Rainless days, ‘cyclone bomb’ sink fishing fortunes

Lake Creek, a tributary of the Siuslaw River, was low and clear and cold last weekend – a scenario that is being repeated up and down the Oregon Coast. Frank Armendariz/For The Chronicle

The fact of the matter is, fish like stability. They thrive within a narrow range of water temperatures and oxygen content, and are easily affected by barometric pressure and other conditions – conditions that either limit or enhance their propagation, feeding patterns and tendency to ”bite” when lured.
The unfortunate fact is that the historic stretch of dry fall weather – which saw 23 rainless, cold days in November, ending in what meteorologists called a ”bomb cyclone” (also historic) – brought the lowest barometric pressure ever recorded for a November storm in Oregon.
The cyclone’s associated cold front swept across our state and county, bringing freezing temperatures, snow, strong wind and a little rain.
It was not the kind of disruption fish respond well to. It was disappointing; the storm packed a big, very cold punch that shut down most fishing, but the ”cyclone” only generated about three quarters of an inch of precipitation along our coast and across our county, leaving most fall salmon and winter steelhead fisheries no better off once it passed.
There was a glimmer of silver in the storm: the little bit of rain that the cyclone ushered in was enough to raise the flow in the Siuslaw and the Siletz River to our north in Lincoln County. The bump was enough to encourage the first of the winter steelhead run to move into the lower parts of these and likely other coast rivers.
That news spread quickly, and last weekend a fair number of bank anglers and several pontoon anglers hit the lower Siuslaw. The river between Swisshome and Mapleton has decent bank access and at 3.5 feet on the Mapleton gauge, the river was okay for floating in a pontoon or other small raft. The winter run has begun but will limp along in the low, clear and cold water until we get a lot more rain.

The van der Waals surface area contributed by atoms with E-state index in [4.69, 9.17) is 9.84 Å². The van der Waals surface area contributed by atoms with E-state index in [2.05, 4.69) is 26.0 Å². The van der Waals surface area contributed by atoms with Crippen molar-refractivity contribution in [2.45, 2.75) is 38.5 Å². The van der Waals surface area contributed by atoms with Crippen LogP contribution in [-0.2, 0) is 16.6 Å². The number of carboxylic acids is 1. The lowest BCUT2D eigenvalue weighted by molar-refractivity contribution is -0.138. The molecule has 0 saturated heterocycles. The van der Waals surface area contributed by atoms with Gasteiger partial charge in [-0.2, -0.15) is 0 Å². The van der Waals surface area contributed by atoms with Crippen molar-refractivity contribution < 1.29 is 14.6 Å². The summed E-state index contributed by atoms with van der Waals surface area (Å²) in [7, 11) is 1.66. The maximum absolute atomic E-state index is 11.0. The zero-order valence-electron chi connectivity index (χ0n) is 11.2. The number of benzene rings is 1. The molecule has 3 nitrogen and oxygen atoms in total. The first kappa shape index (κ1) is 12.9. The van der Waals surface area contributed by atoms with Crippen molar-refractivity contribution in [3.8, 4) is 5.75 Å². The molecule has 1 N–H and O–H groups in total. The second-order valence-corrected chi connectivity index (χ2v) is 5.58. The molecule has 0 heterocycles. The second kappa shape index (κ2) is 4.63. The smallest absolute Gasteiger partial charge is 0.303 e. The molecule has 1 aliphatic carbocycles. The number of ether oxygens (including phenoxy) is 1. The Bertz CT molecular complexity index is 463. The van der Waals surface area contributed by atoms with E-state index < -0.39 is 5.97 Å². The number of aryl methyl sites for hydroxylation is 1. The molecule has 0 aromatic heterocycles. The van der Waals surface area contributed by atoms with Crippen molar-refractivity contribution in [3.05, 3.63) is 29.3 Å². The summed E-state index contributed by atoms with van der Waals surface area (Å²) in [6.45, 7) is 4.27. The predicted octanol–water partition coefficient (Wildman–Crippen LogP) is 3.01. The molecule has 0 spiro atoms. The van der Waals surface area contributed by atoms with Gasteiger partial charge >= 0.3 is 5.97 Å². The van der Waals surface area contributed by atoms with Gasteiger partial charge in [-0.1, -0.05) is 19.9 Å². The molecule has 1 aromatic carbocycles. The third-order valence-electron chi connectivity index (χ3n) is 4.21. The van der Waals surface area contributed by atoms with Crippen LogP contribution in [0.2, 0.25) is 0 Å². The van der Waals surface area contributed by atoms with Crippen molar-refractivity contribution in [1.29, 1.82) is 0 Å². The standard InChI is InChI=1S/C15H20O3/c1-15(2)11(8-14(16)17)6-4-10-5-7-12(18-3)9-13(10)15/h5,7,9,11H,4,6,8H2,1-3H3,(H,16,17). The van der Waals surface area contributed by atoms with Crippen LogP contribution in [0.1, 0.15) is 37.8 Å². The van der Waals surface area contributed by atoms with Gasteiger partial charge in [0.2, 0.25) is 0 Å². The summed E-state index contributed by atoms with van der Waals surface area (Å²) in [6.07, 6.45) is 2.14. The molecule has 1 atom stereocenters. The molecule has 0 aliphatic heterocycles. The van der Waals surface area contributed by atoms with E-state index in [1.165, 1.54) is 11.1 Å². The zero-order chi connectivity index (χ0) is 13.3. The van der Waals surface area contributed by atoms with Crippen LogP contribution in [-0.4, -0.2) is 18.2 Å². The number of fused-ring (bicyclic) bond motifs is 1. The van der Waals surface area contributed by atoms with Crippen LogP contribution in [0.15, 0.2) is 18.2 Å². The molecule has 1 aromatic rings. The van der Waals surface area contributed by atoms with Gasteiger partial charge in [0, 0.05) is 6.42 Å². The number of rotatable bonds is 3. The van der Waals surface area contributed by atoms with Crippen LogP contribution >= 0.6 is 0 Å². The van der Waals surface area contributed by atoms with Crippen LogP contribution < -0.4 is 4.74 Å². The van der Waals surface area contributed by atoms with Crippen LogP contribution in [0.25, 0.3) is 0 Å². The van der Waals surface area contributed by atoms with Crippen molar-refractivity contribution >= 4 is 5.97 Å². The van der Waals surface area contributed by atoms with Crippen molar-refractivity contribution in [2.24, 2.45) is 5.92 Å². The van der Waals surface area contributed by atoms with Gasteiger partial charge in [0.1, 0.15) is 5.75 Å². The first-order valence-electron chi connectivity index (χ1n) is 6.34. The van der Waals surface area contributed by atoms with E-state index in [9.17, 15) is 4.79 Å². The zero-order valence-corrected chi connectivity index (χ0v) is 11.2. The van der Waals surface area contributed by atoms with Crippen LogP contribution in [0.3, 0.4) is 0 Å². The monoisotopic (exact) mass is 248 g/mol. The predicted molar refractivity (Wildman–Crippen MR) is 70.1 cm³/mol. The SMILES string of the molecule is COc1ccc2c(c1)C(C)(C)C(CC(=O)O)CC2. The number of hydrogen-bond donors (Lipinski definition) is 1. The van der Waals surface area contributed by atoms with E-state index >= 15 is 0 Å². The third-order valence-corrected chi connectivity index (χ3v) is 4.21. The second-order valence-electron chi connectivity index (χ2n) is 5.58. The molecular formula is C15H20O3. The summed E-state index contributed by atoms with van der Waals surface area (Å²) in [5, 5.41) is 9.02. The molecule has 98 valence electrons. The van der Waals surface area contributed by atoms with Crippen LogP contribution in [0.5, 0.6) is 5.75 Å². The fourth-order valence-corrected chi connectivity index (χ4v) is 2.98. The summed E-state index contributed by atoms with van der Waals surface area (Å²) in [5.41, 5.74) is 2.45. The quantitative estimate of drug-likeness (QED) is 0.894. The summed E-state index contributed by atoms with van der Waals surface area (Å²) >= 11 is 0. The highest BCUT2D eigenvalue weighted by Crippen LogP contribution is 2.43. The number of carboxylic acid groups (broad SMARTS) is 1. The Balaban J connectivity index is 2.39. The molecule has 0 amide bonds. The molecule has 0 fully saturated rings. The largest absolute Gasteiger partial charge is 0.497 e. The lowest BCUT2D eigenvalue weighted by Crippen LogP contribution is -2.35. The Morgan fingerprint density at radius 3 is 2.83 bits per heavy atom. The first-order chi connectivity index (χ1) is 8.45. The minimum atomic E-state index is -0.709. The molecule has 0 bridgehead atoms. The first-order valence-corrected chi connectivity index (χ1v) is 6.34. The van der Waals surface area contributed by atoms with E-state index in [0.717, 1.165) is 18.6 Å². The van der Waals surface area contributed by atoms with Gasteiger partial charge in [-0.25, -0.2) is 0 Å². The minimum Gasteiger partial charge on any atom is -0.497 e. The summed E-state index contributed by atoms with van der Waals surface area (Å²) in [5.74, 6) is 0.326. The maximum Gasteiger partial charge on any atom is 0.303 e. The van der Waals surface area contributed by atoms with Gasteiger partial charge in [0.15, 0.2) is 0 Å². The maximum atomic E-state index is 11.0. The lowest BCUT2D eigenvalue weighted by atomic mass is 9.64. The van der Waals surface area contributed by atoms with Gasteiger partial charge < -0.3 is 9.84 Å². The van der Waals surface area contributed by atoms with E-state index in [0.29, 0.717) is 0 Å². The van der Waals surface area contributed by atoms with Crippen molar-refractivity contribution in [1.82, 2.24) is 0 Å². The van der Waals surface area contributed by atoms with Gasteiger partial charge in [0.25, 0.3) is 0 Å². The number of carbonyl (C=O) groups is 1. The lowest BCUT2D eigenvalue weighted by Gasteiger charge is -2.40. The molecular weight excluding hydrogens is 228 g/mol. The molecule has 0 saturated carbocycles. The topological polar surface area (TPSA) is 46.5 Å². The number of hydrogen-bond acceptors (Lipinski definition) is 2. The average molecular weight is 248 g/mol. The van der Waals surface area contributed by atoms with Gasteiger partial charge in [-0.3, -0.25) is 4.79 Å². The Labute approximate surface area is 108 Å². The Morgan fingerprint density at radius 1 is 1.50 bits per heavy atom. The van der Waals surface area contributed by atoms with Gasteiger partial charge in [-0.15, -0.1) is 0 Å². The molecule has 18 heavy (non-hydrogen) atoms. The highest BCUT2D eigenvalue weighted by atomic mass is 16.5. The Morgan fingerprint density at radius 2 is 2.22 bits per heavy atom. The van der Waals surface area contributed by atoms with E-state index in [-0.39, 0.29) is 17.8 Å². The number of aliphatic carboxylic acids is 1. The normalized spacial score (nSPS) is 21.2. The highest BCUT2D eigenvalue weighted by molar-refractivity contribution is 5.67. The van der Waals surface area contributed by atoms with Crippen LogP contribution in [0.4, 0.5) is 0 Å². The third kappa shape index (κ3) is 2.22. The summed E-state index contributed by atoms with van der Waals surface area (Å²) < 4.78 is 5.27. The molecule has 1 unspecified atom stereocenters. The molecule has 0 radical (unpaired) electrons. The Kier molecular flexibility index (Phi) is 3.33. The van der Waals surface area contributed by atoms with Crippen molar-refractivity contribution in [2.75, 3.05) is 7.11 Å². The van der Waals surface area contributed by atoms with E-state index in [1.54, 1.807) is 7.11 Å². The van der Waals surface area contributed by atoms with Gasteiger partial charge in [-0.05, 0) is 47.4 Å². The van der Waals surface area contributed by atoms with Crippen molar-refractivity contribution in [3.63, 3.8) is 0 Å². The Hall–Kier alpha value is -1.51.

Many Northwest Zone steelhead headrivers are open year-round; others have established openings in October. The Siuslaw and its main tributary, Lake Creek have been open for steelhead for several weeks. The balance of streams in both the Northwest and Southwest zones opened on Dec. 1, including the North Fork Alsea in Linn County, and Deadwood and Indian Creeks (tributaries of Lake Creek) in Lane County.
Draining directly into the Pacific Ocean just north of Florence, Cape Creek, Big Creek and Tenmile Creek are now also open. A few hatchery steelhead wander into these little gems, but it is mostly a catch-and-release experience on streams that flow out of some of the deepest coastal wildernesses Oregon has to offer.
Through these last couple of weeks, ocean conditions have also been pretty rough, with some of the highest tides seen in a decade. The ”king tides” wiped out any beach fishing for several days, as daytime tides along the entire Oregon coast covered beaches, making it extremely dangerous to be near the water. The king tides were part of a worldwide phenomenon in the Earth’s northern hemisphere that flooded coastal towns around the world.
The good news is, the extraordinarily high tides have passed and over the last couple of days the surf and jetty fishing for perch has been good. I will be offering a free surf fishing clinic in the early spring on one of the Florence beaches, covering everything you will need to know to be successful on what is likely Lane County’s most dependable year-round fishery. (I’ll have more specific information about the clinic in February.)
I was recently contacted by Emma Garner and Christine Clapper, STEP (Salmon and Trout Enhancement Program) biologists for the Oregon Department of Fish and Wildlife (ODFW). Emma is the Southern Willamette Valley biologist and works out of the Springfield office. Christine is the Mid-Coast biologist and works out of the Newport office.
Their primary responsibility is to work with the many citizen volunteers that the fish division relies on to keep salmon, steelhead and trout swimming in our local rivers. In Lane County, STEP volunteers man a hatchery on Letz Creek, manage steelhead traps on the Siuslaw River and fin-clip trout at Leaburg. They also teach classes on how to catch the fish they help nurture, and provide assistance at ODFW-sponsored events. If you are comfortable waist-deep in a river spawning steelhead or standing in a classroom teaching parents and their children, I encourage you to ”pay it forward” and get involved.
You can reach Emma at the Springfield office: [email protected] or 541-726-2539, ext. 28; and Christine at the Newport office: [email protected] or 541-265-8306, ext. 253.
Now, go fishing. Take your kids or a friend; those will become your best memories.

You can reach Frank by visiting rivertrailoutfitters.com.



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